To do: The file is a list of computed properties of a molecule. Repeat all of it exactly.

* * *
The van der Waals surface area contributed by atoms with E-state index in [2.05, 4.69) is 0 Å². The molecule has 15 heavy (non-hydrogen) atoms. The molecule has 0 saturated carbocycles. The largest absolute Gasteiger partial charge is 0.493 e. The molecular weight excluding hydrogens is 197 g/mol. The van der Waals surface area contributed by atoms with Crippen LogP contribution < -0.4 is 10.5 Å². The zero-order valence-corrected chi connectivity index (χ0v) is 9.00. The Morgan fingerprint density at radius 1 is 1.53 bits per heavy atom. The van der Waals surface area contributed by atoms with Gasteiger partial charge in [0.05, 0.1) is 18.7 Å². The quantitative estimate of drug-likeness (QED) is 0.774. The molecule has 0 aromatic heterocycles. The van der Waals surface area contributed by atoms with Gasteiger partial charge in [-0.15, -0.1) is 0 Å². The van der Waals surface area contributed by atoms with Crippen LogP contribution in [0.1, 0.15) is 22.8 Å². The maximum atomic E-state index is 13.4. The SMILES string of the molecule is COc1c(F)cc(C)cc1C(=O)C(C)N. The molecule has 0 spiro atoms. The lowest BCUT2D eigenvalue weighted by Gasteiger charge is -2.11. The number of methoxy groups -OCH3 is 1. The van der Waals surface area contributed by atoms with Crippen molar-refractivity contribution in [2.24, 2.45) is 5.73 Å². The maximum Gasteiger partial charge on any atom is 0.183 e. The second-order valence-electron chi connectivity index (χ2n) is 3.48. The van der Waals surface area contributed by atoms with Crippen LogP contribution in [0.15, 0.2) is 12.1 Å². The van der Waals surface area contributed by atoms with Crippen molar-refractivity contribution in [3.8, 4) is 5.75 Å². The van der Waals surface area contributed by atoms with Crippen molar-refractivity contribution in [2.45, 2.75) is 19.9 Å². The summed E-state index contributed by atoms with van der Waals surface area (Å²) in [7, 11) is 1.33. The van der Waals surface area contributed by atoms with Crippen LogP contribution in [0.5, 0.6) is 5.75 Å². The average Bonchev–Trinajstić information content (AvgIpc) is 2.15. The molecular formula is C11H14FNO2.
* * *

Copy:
The van der Waals surface area contributed by atoms with E-state index in [2.05, 4.69) is 0 Å². The molecule has 15 heavy (non-hydrogen) atoms. The molecule has 0 saturated carbocycles. The largest absolute Gasteiger partial charge is 0.493 e. The molecular weight excluding hydrogens is 197 g/mol. The van der Waals surface area contributed by atoms with Crippen LogP contribution < -0.4 is 10.5 Å². The zero-order valence-corrected chi connectivity index (χ0v) is 9.00. The Morgan fingerprint density at radius 1 is 1.53 bits per heavy atom. The van der Waals surface area contributed by atoms with Gasteiger partial charge in [0.05, 0.1) is 18.7 Å². The quantitative estimate of drug-likeness (QED) is 0.774. The molecule has 0 aromatic heterocycles. The van der Waals surface area contributed by atoms with Gasteiger partial charge in [-0.15, -0.1) is 0 Å². The van der Waals surface area contributed by atoms with Crippen LogP contribution in [0.1, 0.15) is 22.8 Å². The maximum atomic E-state index is 13.4. The SMILES string of the molecule is COc1c(F)cc(C)cc1C(=O)C(C)N. The molecule has 0 spiro atoms. The lowest BCUT2D eigenvalue weighted by Gasteiger charge is -2.11. The number of methoxy groups -OCH3 is 1. The van der Waals surface area contributed by atoms with Crippen molar-refractivity contribution in [2.24, 2.45) is 5.73 Å². The maximum Gasteiger partial charge on any atom is 0.183 e. The second-order valence-electron chi connectivity index (χ2n) is 3.48. The van der Waals surface area contributed by atoms with Crippen LogP contribution in [0.15, 0.2) is 12.1 Å². The van der Waals surface area contributed by atoms with Crippen molar-refractivity contribution in [3.8, 4) is 5.75 Å². The van der Waals surface area contributed by atoms with Crippen molar-refractivity contribution in [2.45, 2.75) is 19.9 Å². The summed E-state index contributed by atoms with van der Waals surface area (Å²) in [7, 11) is 1.33. The van der Waals surface area contributed by atoms with Crippen LogP contribution in [0.5, 0.6) is 5.75 Å². The average Bonchev–Trinajstić information content (AvgIpc) is 2.15. The molecular formula is C11H14FNO2.